It was 1968, not long after the assassination of the Rev. Martin Luther King Jr., when a young Jesse Jackson, still emotionally devastated by his mentor’s death, stood amid a crowded tent city. People here were desperate for food, shelter and security.

Jackson, who was 27 at the time, had committed himself to continuing King’s poor people’s campaign to advocate for public accommodations and relief for the needy. He was there that day to give the people what he could. Money was in short supply, he said, and the people that had gathered around him were hungry for so much more than he could provide.

“They were the most rejected, the most impoverished, the most needy,” Jackson recalled. “I would look in peoples faces, they were looking to me and they wanted me to give them something, to say something. I had no more food to give them. I did not even have a bus ticket to get home. I couldn’t offer them any material.”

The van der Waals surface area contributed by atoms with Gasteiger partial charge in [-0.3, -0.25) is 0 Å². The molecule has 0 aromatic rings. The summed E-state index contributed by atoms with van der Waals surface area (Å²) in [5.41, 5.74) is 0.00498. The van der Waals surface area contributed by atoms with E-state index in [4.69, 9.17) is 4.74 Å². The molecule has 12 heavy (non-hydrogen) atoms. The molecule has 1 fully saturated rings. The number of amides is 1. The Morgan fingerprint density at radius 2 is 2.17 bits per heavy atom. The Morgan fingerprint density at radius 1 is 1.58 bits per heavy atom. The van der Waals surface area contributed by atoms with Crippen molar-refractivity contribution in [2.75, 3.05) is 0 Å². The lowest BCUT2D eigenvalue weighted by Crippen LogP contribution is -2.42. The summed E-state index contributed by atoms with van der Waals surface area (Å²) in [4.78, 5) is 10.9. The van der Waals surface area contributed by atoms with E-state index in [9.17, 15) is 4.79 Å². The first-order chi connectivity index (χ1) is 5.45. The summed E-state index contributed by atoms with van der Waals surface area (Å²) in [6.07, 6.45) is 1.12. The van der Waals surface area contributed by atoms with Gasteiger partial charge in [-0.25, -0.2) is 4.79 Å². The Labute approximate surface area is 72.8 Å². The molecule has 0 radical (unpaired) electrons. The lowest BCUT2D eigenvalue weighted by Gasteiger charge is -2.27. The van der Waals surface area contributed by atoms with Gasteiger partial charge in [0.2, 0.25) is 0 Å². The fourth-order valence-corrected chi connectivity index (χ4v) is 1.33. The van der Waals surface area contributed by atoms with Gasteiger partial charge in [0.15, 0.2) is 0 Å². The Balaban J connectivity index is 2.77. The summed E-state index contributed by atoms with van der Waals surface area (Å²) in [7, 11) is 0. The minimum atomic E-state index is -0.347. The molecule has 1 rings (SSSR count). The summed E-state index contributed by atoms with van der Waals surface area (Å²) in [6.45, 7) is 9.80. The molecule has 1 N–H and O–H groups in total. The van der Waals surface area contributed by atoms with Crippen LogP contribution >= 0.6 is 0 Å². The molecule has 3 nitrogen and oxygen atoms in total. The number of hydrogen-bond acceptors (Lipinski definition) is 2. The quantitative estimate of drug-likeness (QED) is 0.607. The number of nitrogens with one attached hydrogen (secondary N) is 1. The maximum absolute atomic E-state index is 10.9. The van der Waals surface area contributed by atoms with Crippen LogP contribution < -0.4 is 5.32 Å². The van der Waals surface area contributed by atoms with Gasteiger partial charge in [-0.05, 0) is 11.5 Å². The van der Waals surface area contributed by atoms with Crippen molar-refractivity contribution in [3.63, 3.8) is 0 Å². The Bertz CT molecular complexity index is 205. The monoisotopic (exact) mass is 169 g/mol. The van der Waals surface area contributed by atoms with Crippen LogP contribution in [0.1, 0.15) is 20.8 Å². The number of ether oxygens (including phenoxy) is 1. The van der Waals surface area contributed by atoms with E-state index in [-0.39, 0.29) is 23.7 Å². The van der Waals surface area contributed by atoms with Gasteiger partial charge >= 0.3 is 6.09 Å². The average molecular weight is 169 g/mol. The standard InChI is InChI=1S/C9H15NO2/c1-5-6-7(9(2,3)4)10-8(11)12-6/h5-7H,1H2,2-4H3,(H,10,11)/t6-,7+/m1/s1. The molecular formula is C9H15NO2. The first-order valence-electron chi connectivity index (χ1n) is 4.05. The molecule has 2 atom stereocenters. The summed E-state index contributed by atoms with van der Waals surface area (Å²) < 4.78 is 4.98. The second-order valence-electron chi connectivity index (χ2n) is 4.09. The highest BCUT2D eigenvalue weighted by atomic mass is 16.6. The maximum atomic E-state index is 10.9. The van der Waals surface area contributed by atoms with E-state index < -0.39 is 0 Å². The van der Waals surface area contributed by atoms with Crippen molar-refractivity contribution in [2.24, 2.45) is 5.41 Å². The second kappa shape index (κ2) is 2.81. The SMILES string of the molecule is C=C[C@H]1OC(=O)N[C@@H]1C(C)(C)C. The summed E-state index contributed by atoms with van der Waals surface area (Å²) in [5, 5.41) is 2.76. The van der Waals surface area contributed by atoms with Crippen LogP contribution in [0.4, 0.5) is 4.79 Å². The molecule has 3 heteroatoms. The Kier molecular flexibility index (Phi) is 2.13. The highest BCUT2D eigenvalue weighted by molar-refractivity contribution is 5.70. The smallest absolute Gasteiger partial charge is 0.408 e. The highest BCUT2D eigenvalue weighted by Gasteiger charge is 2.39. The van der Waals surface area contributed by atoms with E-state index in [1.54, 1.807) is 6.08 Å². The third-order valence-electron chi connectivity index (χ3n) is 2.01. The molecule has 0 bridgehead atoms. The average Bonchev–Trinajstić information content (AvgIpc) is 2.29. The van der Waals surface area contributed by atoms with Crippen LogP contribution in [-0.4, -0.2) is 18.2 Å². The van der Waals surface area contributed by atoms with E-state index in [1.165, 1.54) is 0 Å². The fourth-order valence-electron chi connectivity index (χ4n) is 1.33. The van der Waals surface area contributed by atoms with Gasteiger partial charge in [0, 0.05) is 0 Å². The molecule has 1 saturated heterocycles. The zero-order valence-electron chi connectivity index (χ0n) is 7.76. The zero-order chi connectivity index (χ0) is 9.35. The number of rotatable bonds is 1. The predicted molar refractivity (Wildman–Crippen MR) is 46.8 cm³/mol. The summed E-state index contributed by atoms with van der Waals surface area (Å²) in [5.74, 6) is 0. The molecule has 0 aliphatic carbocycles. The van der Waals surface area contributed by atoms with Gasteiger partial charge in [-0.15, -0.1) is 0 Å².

It was then that Jackson recalled the moment and the words that first came to his mind as he addressed them, a three-word refrain that would go on to change the way generations of African-Americans and poor people would see themselves

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